Forms of human trafficking victims exploitation

Forms of human trafficking victims exploitation

Polaris, a leader in the global fight to eradicate modern slavery, has analysed more than 32,000 cases of human trafficking documented between December 2007 and December 2016 through its operation of the National Human Trafficking Hotline and BeFree Textline.

The researchers studied the systems and tactics that individual trafficking networks use to conduct their business, analysing six principal factors for each: business model, trafficker profiles, recruitment practices, victim profiles, methods of control, and geographic patterns.

The Polaris' study The Typology of Modern Slavery identifies 25 unique types of modern abuse and slavery. Most of cases are related to human trafficking, but there are also some in which the labour exploitation is bigger than the sexual.

The types human trafficking abuse are:

1. Escort services

Escort Services is a broad term used widely in the commercial sex trade, referring to commercial sex acts that primarily occur at a temporary indoor location. The operations are often described as “out-call,” where traffickers deliver victims to a buyer’s hotel room or residence for “private parties”, or as “in-call”, where potential buyers cycle in and out of a hotel room where the trafficker has confined the victim for extended stays. During the study period, there have been 4,652 cases. 94% of the victims were female and 43% minors.

2. Illicit massage, health and beauty

These businesses present a façade of legitimate spa services, concealing that their primary business is the sex and labour trafficking of women trapped in these businesses. Although they appear to be single store fronts, the majority are controlled as part of larger networks. The 75% of the victims of the 2949 cases registered in the study are female, and 12% minors.

3. Outdoor Solicitation

Outdoor solicitation occurs when traffickers force victims to find buyers in an outdoor, public setting. In many cities, this occurs on a particular block or at cross streets known for commercial sex and often referred to as a“track” or “stroll”. In more rural areas, outdoor solicitation frequently takes place at truck or rest stops along major highways. The have been 1,643 cases and 94% are female. Additionally, in this type of sexual exploitation, 50% of the victims are minors.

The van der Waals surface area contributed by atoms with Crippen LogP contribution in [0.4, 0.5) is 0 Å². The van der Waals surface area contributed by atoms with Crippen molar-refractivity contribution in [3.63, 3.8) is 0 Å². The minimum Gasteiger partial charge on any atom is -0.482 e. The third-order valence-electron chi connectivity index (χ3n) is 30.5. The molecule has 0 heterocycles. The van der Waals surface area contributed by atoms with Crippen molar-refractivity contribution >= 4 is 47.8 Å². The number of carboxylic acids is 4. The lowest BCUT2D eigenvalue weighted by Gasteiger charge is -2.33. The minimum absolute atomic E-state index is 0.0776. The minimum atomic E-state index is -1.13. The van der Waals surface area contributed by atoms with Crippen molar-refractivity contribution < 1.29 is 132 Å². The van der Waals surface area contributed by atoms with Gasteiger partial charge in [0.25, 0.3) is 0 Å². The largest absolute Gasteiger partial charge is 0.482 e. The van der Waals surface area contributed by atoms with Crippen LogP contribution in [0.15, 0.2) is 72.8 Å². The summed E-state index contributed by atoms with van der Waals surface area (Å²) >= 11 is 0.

4. Residential

Sex trafficking can occur within organised residential brothels run by a network of coordinated traffickers or within private households used more informally for commercial sex. 95% of the victims are female and 48% minors.

5. Domestic Work

Domestic or homecare workers often live within their employers’ households and provide services such as cooking, cleaning, and caretaking for children and the elderly or infirm. Trafficking for domestic work may also occur within the cycle of intimate partner violence or forced marriage situations as a means of maintaining or exerting power and control. In the 1,190 cases registered, 88% of the victims are female and 8% minors.

6. Bars, Strip Clubs, and Cantinas

Victims are forced to provide customers with flirtatious companionship to entice them to purchase high-priced alcoholic beverages that often come with an explicit or implicit agreement for commercial sex acts as well. There are bars and cantinas that are entirely run by organized human trafficking networks, and traffickers who have agreements with the business owners that allow them to operate prostitution rings out of the bar or cantina in exchange for a portion of the criminal profits. The majority (95%) are female victims, and 35% minors.

7. Pornography

The National Hotline has documented cases of family members, intimate partners, and individual sex traffickers earning profit from distributing a victim’s non-consenting appearance in pornographic material. The related issue of “revenge porn” is also a concern within relationship violence and can be considered high risk for sex trafficking. Among the victims of the 616 cases registered, there are more minors (61%) than adults. 80% are female.

8. Traveling Sales Crews

Traveling sales crews move between cities and states and go door-to-door, often selling fraudulent products such as magazine subscriptions that customers may never receive. Managers control nearly all aspects of the lives of crew members and drivers while they are on the road. In nearly a quarter of cases reported, callers indicated that sales people who wished to leave are physically assaulted. In this type of abuse, there are more male victims (64%) than female, and 32% are minors.

9. Peddling and begging

The study points out that due to limited data, little is known about this type of exploitation Some case data has shown familial links with traffickers forcing their more vulnerable family members into begging. There have been 494 cases of this type of human trafficking, 74% were minors.

10. Personal sexual servitude